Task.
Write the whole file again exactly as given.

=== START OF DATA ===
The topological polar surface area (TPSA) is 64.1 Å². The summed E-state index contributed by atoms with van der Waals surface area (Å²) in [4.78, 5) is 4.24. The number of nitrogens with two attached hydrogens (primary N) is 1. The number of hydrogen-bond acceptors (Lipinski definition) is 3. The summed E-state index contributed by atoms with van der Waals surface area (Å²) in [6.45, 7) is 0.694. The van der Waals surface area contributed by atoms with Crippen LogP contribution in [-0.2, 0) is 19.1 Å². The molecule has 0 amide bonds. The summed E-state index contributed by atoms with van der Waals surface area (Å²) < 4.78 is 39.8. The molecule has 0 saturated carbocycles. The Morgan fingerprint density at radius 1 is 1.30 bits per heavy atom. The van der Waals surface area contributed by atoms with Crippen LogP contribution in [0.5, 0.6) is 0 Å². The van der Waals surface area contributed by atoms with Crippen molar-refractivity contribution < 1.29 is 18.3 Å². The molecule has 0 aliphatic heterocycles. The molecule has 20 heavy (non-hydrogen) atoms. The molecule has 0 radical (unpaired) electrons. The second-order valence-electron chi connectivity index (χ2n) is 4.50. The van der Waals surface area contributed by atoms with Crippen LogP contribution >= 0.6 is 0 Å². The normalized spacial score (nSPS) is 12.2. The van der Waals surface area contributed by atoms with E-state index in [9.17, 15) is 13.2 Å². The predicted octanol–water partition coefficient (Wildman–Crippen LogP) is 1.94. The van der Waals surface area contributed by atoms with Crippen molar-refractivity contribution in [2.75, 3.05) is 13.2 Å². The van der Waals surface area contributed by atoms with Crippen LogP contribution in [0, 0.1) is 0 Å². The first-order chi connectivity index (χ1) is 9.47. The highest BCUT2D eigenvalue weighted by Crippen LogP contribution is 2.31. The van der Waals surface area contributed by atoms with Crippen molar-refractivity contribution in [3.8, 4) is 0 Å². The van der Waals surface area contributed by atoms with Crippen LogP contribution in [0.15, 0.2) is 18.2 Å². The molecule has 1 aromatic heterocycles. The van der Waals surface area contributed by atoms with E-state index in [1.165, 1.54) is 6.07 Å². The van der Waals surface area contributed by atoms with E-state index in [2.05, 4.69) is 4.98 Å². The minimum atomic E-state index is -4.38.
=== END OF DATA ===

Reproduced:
The topological polar surface area (TPSA) is 64.1 Å². The summed E-state index contributed by atoms with van der Waals surface area (Å²) in [4.78, 5) is 4.24. The number of nitrogens with two attached hydrogens (primary N) is 1. The number of hydrogen-bond acceptors (Lipinski definition) is 3. The summed E-state index contributed by atoms with van der Waals surface area (Å²) in [6.45, 7) is 0.694. The van der Waals surface area contributed by atoms with Crippen LogP contribution in [-0.2, 0) is 19.1 Å². The molecule has 0 amide bonds. The summed E-state index contributed by atoms with van der Waals surface area (Å²) < 4.78 is 39.8. The molecule has 0 saturated carbocycles. The Morgan fingerprint density at radius 1 is 1.30 bits per heavy atom. The van der Waals surface area contributed by atoms with Crippen LogP contribution in [0.5, 0.6) is 0 Å². The van der Waals surface area contributed by atoms with Crippen molar-refractivity contribution < 1.29 is 18.3 Å². The molecule has 0 aliphatic heterocycles. The molecule has 20 heavy (non-hydrogen) atoms. The molecule has 0 radical (unpaired) electrons. The second-order valence-electron chi connectivity index (χ2n) is 4.50. The van der Waals surface area contributed by atoms with Crippen LogP contribution >= 0.6 is 0 Å². The normalized spacial score (nSPS) is 12.2. The van der Waals surface area contributed by atoms with E-state index in [9.17, 15) is 13.2 Å². The predicted octanol–water partition coefficient (Wildman–Crippen LogP) is 1.94. The van der Waals surface area contributed by atoms with Crippen molar-refractivity contribution in [2.75, 3.05) is 13.2 Å². The van der Waals surface area contributed by atoms with Crippen LogP contribution in [0, 0.1) is 0 Å². The first-order chi connectivity index (χ1) is 9.47. The highest BCUT2D eigenvalue weighted by Crippen LogP contribution is 2.31. The van der Waals surface area contributed by atoms with Crippen molar-refractivity contribution in [3.8, 4) is 0 Å². The van der Waals surface area contributed by atoms with Crippen LogP contribution in [0.15, 0.2) is 18.2 Å². The molecule has 1 aromatic heterocycles. The van der Waals surface area contributed by atoms with E-state index in [1.165, 1.54) is 6.07 Å². The van der Waals surface area contributed by atoms with E-state index in [2.05, 4.69) is 4.98 Å². The minimum atomic E-state index is -4.38.